While the name may sound like a corny 70s sexploitation movie, The Valley of the Beautiful Woman (Szépasszony Völgy) is one of the top sights in the small town of Eger. The town itself is a two-hour bus ride from Budapest and offers a wonderfully quaint pedestrian road in the center of town, lined with shops and restaurants, and plenty of sights—there is a castle, a cathedral, a Beatles museum (for some reason), and, most importantly, plenty of wine.
A 20 or so minute walk from Eger lies The Valley of the Beautiful Woman, a small cul-de-sac lined with wine caves carved into the mountains. If you’re not up to the walk, there are also street trains or taxis that can take you. The walk isn’t incredibly scenic, but walking back can certainly help work off all the drinking you’re about to do. There are more than 40 wineries represented here, with each offering their own wines for sample or sale. There is a wide variety of wines, and many offer the local specialty, the dark red Egri Bikavér, or “Bull’s Blood.”
We must have gone down on an off day, or at an off time. There were very few others around, which gave the valley a quiet lull, and made the experience more quaint and personal. On our walk down we stopped at Kulács Csarda for some quality Hungarian fare, making sure to get some food in our stomach before we started drinking. Thank god we did.
Many of the caves are numbered, which is the easiest way to tell them apart, and we started at the beginning and moved around the loop. We, of course, did not stop at all the wineries—to do so would have been a sure recipe for a lot of vomiting. We had read about a few good ones and made sure to stop at those, as well as any that looked especially interesting. The quaint cellars are all cut into the soft volcanic rock of the surrounding hillside. Moss is allowed to grow, which keeps the cellars at a constant 10-15 C year round.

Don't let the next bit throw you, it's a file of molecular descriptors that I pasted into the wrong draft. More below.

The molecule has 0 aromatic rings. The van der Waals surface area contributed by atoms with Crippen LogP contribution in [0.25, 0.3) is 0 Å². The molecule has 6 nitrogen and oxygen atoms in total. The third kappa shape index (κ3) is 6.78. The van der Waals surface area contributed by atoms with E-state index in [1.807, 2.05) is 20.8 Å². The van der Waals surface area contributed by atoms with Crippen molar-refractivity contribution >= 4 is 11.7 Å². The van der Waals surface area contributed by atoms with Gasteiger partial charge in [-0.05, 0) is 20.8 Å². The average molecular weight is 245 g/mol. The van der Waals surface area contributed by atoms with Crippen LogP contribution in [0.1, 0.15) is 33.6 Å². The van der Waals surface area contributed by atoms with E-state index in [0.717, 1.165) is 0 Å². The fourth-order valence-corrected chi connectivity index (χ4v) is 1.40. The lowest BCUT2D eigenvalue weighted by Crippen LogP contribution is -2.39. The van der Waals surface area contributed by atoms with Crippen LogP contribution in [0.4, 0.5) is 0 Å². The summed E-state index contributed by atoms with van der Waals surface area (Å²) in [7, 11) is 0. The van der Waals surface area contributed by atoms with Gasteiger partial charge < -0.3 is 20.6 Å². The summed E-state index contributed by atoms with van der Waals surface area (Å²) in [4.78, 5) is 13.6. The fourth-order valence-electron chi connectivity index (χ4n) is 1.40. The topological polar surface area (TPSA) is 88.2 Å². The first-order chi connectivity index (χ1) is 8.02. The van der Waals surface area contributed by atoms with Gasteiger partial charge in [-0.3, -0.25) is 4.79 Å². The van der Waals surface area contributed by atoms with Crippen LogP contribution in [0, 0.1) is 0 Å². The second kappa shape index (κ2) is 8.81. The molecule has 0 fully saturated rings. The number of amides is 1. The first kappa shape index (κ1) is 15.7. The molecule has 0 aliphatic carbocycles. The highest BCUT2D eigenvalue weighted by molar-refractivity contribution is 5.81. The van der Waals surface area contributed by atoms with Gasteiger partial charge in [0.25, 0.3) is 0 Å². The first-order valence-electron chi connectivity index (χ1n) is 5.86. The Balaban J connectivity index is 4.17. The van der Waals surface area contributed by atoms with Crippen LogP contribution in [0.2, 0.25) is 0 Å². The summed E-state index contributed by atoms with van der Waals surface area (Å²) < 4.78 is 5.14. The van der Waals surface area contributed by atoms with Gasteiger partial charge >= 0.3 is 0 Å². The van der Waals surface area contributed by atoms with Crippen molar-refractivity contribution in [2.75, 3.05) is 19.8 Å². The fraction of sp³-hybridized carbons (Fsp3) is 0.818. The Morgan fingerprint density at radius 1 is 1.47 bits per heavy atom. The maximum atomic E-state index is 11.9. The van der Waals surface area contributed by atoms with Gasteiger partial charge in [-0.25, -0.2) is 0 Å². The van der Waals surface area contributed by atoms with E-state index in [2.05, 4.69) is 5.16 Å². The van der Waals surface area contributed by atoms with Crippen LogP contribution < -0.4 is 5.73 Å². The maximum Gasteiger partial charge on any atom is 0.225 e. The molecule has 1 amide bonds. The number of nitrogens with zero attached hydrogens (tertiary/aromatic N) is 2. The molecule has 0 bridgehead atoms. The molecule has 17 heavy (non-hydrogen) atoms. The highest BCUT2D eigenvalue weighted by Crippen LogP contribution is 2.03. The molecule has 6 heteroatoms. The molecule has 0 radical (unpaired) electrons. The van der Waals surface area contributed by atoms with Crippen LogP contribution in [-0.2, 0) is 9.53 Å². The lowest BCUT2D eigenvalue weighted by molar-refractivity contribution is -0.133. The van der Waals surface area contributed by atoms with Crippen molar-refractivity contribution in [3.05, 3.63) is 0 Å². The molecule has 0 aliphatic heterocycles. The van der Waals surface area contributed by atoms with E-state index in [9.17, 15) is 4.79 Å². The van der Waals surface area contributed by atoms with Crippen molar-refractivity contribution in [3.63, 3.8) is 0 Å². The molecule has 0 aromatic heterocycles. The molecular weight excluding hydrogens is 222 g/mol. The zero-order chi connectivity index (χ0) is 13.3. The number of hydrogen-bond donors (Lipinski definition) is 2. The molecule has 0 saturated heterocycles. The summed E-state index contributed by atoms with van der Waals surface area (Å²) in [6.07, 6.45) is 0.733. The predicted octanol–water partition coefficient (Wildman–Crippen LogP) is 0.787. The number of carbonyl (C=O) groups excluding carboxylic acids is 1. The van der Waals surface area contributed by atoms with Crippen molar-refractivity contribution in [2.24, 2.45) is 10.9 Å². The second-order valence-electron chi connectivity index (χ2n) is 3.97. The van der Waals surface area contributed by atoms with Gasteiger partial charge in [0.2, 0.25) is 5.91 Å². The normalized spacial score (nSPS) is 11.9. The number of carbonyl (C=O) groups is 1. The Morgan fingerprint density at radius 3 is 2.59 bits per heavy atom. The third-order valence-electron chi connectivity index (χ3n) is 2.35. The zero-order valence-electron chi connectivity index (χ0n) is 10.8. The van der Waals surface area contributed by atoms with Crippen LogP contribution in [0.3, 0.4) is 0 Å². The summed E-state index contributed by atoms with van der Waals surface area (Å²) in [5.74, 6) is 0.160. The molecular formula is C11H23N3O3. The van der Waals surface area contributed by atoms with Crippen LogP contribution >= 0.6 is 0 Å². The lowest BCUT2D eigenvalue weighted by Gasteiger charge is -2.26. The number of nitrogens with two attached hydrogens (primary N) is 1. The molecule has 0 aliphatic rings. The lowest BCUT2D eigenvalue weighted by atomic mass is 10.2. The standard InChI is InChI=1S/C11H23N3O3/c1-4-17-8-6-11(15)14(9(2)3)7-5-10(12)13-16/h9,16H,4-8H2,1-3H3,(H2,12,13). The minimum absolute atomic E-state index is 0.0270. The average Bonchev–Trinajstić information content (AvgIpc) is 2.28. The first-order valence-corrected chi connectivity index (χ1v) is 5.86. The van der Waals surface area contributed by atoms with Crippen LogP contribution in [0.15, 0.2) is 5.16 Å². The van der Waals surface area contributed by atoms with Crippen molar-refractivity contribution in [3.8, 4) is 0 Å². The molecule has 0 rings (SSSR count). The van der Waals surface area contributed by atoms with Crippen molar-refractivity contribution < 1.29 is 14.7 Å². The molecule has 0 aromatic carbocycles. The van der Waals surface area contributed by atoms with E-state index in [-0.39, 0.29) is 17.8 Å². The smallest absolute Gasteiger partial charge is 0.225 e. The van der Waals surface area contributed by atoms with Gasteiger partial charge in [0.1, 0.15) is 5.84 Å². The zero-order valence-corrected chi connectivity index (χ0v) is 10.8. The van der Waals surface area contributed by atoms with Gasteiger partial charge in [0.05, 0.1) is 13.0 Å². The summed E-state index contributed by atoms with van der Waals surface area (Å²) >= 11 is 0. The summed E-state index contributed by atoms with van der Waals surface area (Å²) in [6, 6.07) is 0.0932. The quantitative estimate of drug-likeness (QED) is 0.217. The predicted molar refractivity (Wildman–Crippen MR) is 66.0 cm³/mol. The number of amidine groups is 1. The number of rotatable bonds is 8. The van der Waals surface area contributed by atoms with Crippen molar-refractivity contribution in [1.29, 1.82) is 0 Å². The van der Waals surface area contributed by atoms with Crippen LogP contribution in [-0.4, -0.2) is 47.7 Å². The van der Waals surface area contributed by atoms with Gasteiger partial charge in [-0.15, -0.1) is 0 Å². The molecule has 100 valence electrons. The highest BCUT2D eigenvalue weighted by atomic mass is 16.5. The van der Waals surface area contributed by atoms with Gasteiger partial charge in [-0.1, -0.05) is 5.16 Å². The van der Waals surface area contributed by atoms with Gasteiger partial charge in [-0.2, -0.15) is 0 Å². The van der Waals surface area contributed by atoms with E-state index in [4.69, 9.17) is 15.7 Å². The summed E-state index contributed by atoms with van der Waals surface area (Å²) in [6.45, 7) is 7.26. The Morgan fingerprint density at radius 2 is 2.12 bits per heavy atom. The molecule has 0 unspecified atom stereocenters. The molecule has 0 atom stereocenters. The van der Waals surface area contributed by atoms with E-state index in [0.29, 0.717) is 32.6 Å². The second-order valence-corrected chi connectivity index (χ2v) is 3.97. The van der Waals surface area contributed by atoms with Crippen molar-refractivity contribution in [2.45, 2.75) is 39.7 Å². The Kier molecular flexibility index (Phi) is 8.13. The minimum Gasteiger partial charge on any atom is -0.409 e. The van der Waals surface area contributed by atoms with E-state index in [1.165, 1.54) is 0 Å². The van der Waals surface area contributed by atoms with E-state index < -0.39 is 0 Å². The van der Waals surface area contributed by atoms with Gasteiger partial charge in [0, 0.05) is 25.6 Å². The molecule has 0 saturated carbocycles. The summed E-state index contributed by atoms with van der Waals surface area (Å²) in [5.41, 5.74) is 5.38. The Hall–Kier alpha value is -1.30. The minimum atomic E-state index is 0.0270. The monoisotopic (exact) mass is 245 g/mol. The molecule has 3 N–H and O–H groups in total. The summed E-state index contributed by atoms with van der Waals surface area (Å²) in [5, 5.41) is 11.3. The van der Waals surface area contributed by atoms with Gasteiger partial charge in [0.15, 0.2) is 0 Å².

For the most part, we wandered in and out of the various cellars, trying a wine here and a wine there. If one place had a wine we particularly enjoyed, we’d try another from them. If not, we’d move on. The only real downside to the valley is that there’s no way you can test all the wines—with over 40 cellars, and some having up to 30 varietals, you wouldn’t have a chance. But to spend an afternoon wandering and tasting is a great time.
Especially at cave #2, tucked back into a corner right at the start. You go down a set of stairs into a dark, musty cellar that is somewhat damp, where you are served by a wonderful older Hungarian woman. She didn’t know much English, but we communicated with a series of charades, and she poured wine out of a long glass tube that she held about two feet away from the glass to aerate it. We had such a good time hanging out with her, right at the end of our time in the valley, and we had some extra drinks we probably shouldn’t have had. But we had a 25-minute uphill walk back to Eger to work off the extra alcohol (spoiler alert: it didn’t work).
The Valley, which has multiple explanations for its name (the easiest of which being there were sacrifices made to an ancient religion’s version of Aphrodite), is well worth the trip, regardless of how you decide to get there. Be sure to stop to eat before you start drinking, though, and don’t be afraid to skip any wineries (you’ll have to in order to survive). Hopefully, your visit will be as quaint and quiet as ours was.